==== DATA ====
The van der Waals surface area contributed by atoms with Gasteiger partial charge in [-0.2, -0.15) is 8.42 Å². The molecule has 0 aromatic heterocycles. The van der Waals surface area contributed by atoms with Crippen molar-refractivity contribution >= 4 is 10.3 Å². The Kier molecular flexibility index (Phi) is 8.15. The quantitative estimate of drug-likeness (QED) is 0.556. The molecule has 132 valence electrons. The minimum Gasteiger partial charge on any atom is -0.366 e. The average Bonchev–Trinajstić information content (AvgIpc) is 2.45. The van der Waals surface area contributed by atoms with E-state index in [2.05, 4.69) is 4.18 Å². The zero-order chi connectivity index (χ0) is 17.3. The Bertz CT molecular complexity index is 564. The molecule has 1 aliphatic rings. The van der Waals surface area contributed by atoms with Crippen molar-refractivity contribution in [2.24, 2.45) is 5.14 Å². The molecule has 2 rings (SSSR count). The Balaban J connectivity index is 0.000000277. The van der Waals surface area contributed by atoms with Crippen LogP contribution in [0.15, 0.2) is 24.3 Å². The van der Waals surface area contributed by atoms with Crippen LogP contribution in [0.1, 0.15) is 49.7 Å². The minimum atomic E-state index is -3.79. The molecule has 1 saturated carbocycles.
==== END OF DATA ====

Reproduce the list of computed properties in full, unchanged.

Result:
The van der Waals surface area contributed by atoms with Gasteiger partial charge in [-0.2, -0.15) is 8.42 Å². The molecule has 0 aromatic heterocycles. The van der Waals surface area contributed by atoms with Crippen molar-refractivity contribution >= 4 is 10.3 Å². The Kier molecular flexibility index (Phi) is 8.15. The quantitative estimate of drug-likeness (QED) is 0.556. The molecule has 132 valence electrons. The minimum Gasteiger partial charge on any atom is -0.366 e. The average Bonchev–Trinajstić information content (AvgIpc) is 2.45. The van der Waals surface area contributed by atoms with E-state index in [2.05, 4.69) is 4.18 Å². The zero-order chi connectivity index (χ0) is 17.3. The Bertz CT molecular complexity index is 564. The molecule has 1 aliphatic rings. The van der Waals surface area contributed by atoms with Crippen molar-refractivity contribution in [2.24, 2.45) is 5.14 Å². The molecule has 2 rings (SSSR count). The Balaban J connectivity index is 0.000000277. The van der Waals surface area contributed by atoms with Crippen LogP contribution in [0.15, 0.2) is 24.3 Å². The van der Waals surface area contributed by atoms with Crippen LogP contribution in [0.1, 0.15) is 49.7 Å². The minimum atomic E-state index is -3.79. The molecule has 1 saturated carbocycles.